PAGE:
Over the past several months, I’ve been slowly coming to terms with the fact that I will soon have to make an end of life decision for my eldest cat, Penelope.
She will be 17 this year… her actual birth date is unknown as I adopted her when she was nine months old from a rescue, but I remember it was early summer when I got her, therefore it must be around October. Plus, she does behave like a Libra.
Allow me tell you a few stories so you can get to know her and see how absolutely brilliant she is.
I brought her home in 2005, a few months after my beloved Molly died in March of that year. Molly was my black standard poodle whom I still miss and talk about with such reverence I’m sure my partner thinks I’m bananas. She was one of a kind though, a true gem, and I was grieving her horribly.
I found her through Abbey Cat Adoptions; her name back then was Pearlina. She was listed as a Calico Oriental cross, which appealed to me because I do love Siams, and I had a Calico growing up called Miss Mew. When I saw her picture, well, that was that. She was white with these perfect patches of ginger and black, and the coolest alternating triangles on her head that made her look like a harlequin clown. I knew she was meant for me, so I brought her home one day in May or June and albeit a bit skittish at first, she soon slipped easily into our household.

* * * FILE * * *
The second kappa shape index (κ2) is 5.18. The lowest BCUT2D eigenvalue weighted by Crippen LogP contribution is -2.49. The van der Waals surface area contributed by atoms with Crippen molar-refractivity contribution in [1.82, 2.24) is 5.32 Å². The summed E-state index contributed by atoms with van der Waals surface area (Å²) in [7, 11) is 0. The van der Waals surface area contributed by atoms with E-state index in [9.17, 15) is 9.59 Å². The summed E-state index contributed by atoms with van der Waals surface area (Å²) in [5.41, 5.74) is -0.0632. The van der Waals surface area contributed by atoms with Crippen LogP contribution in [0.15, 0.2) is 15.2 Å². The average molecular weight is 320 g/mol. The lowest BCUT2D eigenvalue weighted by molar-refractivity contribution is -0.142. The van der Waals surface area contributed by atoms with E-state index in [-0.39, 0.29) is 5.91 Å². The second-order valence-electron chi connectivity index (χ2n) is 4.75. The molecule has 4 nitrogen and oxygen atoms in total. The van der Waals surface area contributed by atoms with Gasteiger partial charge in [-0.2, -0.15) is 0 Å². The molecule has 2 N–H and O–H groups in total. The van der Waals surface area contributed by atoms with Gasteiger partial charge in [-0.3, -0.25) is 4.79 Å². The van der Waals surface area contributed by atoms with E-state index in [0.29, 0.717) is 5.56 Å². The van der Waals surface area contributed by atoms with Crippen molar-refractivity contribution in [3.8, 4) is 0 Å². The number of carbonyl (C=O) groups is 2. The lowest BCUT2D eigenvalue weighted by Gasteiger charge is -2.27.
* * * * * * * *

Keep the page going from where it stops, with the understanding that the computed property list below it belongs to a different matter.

I quickly discovered she was also the most agile cat I’d ever had. We would play the game “Hide the Cat Nip”, and it wouldn’t take her long to source it out. She loved to get into the cupboards, searching for her prize, and would not only open the door, but also slink her way onto the shelf, pushing the cans out of the way. I still don’t know how she managed it, but here’s a pic:
Penelope has never been an overly cuddly cat. She’s very independent, preferring to come for a head scratch or belly rub, then leave after a few minutes. What she does love, is our bedtime ritual. Once I’m ready for sleep, (and I don’t know how she knows this), she will jump up, circle round a few times, and lay down beside me, usually tight against my shoulder. Many nights I would fall asleep curled against her, her head beneath my chin, and my hand holding one paw. I know, it sounds ridiculous, but this is when she’s the most affectionate and I loved the time with her. Listening to the sound of her purring as she feel asleep was the best sleeping pill.